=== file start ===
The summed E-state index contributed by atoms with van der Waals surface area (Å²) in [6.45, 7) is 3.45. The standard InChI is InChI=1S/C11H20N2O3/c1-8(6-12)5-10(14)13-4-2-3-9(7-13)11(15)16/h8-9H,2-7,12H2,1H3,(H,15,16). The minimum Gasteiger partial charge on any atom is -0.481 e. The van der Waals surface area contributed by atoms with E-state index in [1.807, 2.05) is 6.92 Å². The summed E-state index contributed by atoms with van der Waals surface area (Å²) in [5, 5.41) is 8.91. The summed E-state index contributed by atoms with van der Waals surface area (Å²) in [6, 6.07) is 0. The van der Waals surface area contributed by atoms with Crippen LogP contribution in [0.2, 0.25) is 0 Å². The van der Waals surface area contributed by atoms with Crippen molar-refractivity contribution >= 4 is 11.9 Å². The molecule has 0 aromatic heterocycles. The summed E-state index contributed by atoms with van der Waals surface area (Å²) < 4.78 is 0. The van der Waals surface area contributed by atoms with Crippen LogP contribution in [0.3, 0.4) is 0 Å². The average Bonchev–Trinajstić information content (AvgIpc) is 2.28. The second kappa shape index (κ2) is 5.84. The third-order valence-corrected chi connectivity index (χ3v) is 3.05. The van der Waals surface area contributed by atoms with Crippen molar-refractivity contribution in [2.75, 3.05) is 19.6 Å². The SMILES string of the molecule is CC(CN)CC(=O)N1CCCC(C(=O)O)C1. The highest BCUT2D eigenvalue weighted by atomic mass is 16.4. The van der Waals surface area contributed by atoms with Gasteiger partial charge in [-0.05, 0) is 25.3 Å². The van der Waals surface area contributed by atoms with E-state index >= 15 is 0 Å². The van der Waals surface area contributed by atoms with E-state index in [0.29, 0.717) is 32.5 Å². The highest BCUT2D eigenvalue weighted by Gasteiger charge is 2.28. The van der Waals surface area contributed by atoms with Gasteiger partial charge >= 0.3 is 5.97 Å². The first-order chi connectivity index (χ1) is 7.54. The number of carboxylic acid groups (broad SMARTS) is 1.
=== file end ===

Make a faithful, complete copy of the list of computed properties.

The summed E-state index contributed by atoms with van der Waals surface area (Å²) in [6.45, 7) is 3.45. The standard InChI is InChI=1S/C11H20N2O3/c1-8(6-12)5-10(14)13-4-2-3-9(7-13)11(15)16/h8-9H,2-7,12H2,1H3,(H,15,16). The minimum Gasteiger partial charge on any atom is -0.481 e. The van der Waals surface area contributed by atoms with E-state index in [1.807, 2.05) is 6.92 Å². The summed E-state index contributed by atoms with van der Waals surface area (Å²) in [5, 5.41) is 8.91. The summed E-state index contributed by atoms with van der Waals surface area (Å²) in [6, 6.07) is 0. The van der Waals surface area contributed by atoms with Crippen LogP contribution in [0.2, 0.25) is 0 Å². The van der Waals surface area contributed by atoms with Crippen molar-refractivity contribution >= 4 is 11.9 Å². The molecule has 0 aromatic heterocycles. The summed E-state index contributed by atoms with van der Waals surface area (Å²) < 4.78 is 0. The van der Waals surface area contributed by atoms with Crippen LogP contribution in [0.3, 0.4) is 0 Å². The average Bonchev–Trinajstić information content (AvgIpc) is 2.28. The second kappa shape index (κ2) is 5.84. The third-order valence-corrected chi connectivity index (χ3v) is 3.05. The van der Waals surface area contributed by atoms with Crippen molar-refractivity contribution in [2.75, 3.05) is 19.6 Å². The SMILES string of the molecule is CC(CN)CC(=O)N1CCCC(C(=O)O)C1. The highest BCUT2D eigenvalue weighted by atomic mass is 16.4. The van der Waals surface area contributed by atoms with Gasteiger partial charge in [-0.05, 0) is 25.3 Å². The van der Waals surface area contributed by atoms with E-state index >= 15 is 0 Å². The van der Waals surface area contributed by atoms with E-state index in [0.29, 0.717) is 32.5 Å². The highest BCUT2D eigenvalue weighted by Gasteiger charge is 2.28. The van der Waals surface area contributed by atoms with Gasteiger partial charge >= 0.3 is 5.97 Å². The first-order chi connectivity index (χ1) is 7.54. The number of carboxylic acid groups (broad SMARTS) is 1.